Natural Menstrual Pads - NightI admit completely that this is an uncomfortable topic for many women to talk about. Which is sad - because a woman's monthly cycle is completely natural and normal! How do we live in a day and age where there are tons of ads for Viagara with descriptions of a man's "problems" with his male body parts - but when we talk about female body parts we want to hide from them? We are not diseased. We should not be embarassed. We are doing something normal, healthy, and part of who we are.
I imagine we all agree that baby diapers should be cloth so we are not pouring thousands of dirty, gross diapers into landfills where they sit until eternity. Baby diapers are full of all sorts of smelly things. Why can we talk about that - but not talk about adult women taking the same care with their own bodies? Babies only wear diapers for a year or two. Women menstruate for decades. Surely that is much more important to get a handle on!
Here is how this Nighttime pad from GladRags works. You have an outer organic cotton casing which has a pair of snaps on it. There is a flap (sort of a tunnel) that lets you insert one or two additional pads within it, for heavier flow nights. If you look at the left-most set in the photo, you slide the pads UNDER that cross-piece of fabric in the middle of the unit.
You insert one or two pads into that flap if you want. Then you put that flap-side (the side shown, with the tag) down against the inside of the underwear. The snaps wrap around the underwear to hold the unit in place. You have the smooth, flat, soft side of the unit against your body.
It is very comfortable to wear. There are no chemicals or dyes like you can find in many commercial sanitary napkins, so it is less irritating for your skin. When you're done with this unit for the night you drop it into a pail of disinfectant, just like you do with cloth diapers. Then when it's relatively clean you toss it into your washing machine. So you'll want to own 4 or 5 of these so that you have enough for the number you tend to use in a half-week before you do a small wash cycle.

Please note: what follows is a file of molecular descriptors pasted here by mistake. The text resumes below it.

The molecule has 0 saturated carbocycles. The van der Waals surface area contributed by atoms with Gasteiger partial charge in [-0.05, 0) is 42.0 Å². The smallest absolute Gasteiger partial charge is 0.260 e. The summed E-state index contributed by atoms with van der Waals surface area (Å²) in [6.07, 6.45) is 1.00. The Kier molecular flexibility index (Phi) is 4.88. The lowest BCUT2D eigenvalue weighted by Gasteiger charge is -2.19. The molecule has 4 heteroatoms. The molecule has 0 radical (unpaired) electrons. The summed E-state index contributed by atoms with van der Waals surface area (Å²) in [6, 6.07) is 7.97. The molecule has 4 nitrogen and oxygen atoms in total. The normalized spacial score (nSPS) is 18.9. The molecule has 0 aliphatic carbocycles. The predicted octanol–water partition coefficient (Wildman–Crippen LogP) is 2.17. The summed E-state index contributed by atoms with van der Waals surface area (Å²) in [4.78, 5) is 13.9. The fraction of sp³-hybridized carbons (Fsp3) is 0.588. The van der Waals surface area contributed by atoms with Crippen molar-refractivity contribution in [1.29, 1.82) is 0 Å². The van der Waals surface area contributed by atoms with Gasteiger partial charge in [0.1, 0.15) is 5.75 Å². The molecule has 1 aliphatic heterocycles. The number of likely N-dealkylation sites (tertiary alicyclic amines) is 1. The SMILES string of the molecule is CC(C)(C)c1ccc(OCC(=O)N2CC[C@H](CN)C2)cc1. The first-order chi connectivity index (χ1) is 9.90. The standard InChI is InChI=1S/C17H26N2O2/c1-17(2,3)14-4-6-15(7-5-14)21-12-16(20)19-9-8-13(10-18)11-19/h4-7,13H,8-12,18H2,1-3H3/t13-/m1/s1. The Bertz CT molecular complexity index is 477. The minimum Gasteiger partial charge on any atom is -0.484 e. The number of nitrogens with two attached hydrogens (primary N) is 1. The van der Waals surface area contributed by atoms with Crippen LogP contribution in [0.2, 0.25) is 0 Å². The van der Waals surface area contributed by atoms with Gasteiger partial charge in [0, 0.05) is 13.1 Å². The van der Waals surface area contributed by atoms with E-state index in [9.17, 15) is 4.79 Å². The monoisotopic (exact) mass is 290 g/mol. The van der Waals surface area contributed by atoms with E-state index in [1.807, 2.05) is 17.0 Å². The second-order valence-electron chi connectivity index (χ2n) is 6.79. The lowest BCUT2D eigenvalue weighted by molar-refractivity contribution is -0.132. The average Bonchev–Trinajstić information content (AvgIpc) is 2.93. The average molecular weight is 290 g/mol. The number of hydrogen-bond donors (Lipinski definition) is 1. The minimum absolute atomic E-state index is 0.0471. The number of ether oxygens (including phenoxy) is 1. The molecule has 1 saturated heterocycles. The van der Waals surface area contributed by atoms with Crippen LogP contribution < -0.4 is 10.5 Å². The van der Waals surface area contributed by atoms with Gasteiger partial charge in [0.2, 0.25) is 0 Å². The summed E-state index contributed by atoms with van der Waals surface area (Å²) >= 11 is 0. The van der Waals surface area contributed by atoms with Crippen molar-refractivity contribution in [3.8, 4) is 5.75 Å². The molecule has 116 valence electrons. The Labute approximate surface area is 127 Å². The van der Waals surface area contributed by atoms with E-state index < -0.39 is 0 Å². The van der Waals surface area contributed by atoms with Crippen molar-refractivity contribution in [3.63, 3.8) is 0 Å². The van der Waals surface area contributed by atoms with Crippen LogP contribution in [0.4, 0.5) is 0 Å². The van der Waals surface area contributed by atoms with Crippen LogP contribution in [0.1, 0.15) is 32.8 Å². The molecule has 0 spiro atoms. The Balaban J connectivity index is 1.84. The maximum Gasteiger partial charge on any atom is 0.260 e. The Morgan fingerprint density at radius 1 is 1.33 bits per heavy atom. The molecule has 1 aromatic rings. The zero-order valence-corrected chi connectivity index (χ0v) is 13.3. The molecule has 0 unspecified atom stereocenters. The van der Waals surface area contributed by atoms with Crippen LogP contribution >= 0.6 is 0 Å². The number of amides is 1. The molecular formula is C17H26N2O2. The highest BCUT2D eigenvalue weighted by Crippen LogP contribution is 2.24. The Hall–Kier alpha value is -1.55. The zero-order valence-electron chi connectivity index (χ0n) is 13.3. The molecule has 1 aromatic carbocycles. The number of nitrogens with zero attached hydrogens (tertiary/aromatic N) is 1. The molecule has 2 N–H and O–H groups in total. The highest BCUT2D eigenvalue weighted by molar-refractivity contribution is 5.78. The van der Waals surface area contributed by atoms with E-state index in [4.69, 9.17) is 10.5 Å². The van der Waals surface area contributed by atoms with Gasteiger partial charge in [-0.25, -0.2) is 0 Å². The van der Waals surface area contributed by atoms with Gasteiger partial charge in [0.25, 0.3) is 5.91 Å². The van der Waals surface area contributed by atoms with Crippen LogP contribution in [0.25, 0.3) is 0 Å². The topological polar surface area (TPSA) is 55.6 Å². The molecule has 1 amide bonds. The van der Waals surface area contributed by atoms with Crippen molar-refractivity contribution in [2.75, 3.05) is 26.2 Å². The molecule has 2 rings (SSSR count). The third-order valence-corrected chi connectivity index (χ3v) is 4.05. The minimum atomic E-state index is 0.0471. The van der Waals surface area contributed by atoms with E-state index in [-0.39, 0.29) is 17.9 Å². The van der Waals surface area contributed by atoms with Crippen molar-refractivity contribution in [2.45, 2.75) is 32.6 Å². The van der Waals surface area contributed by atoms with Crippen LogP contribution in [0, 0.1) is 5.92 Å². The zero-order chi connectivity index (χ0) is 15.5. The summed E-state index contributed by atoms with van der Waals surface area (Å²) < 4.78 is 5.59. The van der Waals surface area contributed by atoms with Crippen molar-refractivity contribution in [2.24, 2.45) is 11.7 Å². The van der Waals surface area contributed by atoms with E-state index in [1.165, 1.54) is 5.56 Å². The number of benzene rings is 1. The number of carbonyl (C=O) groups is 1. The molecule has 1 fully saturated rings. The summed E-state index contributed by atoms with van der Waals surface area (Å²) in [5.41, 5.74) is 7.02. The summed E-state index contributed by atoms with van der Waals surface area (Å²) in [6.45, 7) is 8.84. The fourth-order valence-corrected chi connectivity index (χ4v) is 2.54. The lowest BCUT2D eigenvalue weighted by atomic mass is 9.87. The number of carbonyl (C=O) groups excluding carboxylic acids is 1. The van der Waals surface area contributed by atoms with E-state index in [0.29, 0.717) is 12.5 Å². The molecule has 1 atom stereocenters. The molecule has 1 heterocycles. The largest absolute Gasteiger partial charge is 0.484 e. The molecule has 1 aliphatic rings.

I find these comfortable to wear. It is $20 for one "set" of the holder unit with two insertable pads. This means it could cost you $80 for 4 nights worth of pads (assuming one a night and that you do wash at the end of the 4th night). It's an investment that you quickly make back after a few months!
I bought these from GladRags.com - there are several other vendors as well with different styles and colors. I imagine you could make them yourself too, with some fabric and a few snaps!
Highly recommended. I want to reiterate that this isn't some bizarre hippy crunchy-granola issue we're talking about. It is a very serious environmental issue of billions of sanitary napkins with plastic covers filling up our landfills. We should all take responsibility for what we create in the waste stream and work to have a minimal impact on the world. Especially for something as easy to do as this.
I had started using the GladRags options on 04/04/09. I now have three different styles (companies) of pads I use and rotate between them.
Unfortunately I have to say that while GladRags is comfortable, it is the worst of the three. Just tonight I went to dinner with my friend. I took a shower before I left, went to a sushi dinner, and came home. By the time I got home I had soaked straight through the pad and the underwear beneath too. With my other two pads that never would have happened. It wasn't an especially heavy flow, either.
Yes, I could have "loaded up" the pad with the other two inserts - but then that gets very bulky. The other two companies provide the same amount of protection in a pad that is the same thinness as the base pad here.
Also, these pads tend to get "curled up" after a few washings. So they aren't flat and straight which makes them slightly more of a pain to use.
So to summarize, while I appreciate the organic cotton of the gladrags, they are not the ones I will continue to use. They will be my last-choice backup.
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